We make use of the method developed by Stohl and James [2004, 2005], which relies on the Lagrangian particle dispersion model FLEXPART [Stohl et al., 2005]. Using this model, the atmosphere is divided homogeneously into a large number of virtual particles which have a constant mass and then these particles are advected by the model using three-dimensional (3-D) operational ECMWF [White, 2002] winds as well as superimposed stochastic turbulent and convective motions. The particle positions and specific humidity (q) are recorded every 6 hours. The increases (evaporation, e) and decreases (precipitation, p) in moisture along the trajectory can be calculated from changes in (q) with time e − p = m, where m is the mass of each particle. When adding (e − p) for all the particles in the atmospheric column over an area, we can obtain (E-P), where the surface freshwater flux (E) is the evaporation and (P) is the precipitation rate per unit area. The method can also track (E-P) from any specific region backwards or forwards in time along the trajectories, allowing to diagnose the relationships between net moisture source and net moisture sink regions. Full details of the method and its limitations are described by Stohl and James [2004, 2005].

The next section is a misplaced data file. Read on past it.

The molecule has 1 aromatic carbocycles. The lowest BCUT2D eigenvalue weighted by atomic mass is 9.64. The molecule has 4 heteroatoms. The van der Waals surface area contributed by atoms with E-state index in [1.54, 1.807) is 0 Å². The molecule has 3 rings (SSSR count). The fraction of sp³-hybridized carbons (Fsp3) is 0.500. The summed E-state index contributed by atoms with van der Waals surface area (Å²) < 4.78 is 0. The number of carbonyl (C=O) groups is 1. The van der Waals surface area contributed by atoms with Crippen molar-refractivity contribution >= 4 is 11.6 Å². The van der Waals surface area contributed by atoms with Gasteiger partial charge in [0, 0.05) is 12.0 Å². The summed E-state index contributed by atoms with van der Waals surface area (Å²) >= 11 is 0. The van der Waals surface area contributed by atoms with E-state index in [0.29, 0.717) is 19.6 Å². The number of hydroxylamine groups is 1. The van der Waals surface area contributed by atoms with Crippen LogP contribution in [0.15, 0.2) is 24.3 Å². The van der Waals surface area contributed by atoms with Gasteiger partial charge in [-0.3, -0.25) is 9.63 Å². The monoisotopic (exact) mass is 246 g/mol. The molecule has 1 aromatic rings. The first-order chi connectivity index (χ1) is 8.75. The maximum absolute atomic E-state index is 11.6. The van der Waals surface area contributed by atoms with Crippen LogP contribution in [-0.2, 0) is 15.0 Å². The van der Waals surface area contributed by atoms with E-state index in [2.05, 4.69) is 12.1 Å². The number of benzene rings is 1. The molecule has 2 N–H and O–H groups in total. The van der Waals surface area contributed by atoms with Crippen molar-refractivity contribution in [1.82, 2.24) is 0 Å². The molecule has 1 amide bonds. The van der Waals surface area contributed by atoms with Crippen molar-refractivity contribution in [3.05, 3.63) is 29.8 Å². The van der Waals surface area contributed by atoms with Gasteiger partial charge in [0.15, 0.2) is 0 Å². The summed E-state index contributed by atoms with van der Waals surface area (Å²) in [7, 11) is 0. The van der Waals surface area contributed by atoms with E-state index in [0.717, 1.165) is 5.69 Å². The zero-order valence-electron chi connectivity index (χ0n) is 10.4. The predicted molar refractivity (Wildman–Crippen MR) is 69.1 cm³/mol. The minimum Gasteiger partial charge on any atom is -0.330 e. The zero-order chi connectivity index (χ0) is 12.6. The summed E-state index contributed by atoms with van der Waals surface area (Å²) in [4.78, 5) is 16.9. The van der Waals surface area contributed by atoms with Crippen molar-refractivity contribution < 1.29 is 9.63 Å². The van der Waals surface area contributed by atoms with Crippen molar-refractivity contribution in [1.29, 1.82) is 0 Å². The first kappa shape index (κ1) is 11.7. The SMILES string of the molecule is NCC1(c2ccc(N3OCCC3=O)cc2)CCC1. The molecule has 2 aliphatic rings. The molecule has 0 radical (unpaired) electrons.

In the work reported here we used the tracks of 1.3 million particles over a 5-year period (2000–2004), computed using ECMWF operational analyses available every 6 hours (00, 06, 12 and 18 UTC) plus short-term forecasts available at intermediate times (3, 9, 15, 21 UTC) at a 1° × 1° resolution in latitude and longitude on 60 vertical levels.
 A database of trajectories (position and q interpolated from ECMWF data) emanating from each source region identified in Figure 1 was constructed. We traced (E-P) forwards from each source region limiting the transport time to 10 days, which is the average time that water vapour resides in the atmosphere [Numaguti, 1999], assessing the location of the most important sinks of moisture associated to each source. Results were analyzed for the full annual period as well as split into the four seasons defined as DJF, MAM, JJA and SON.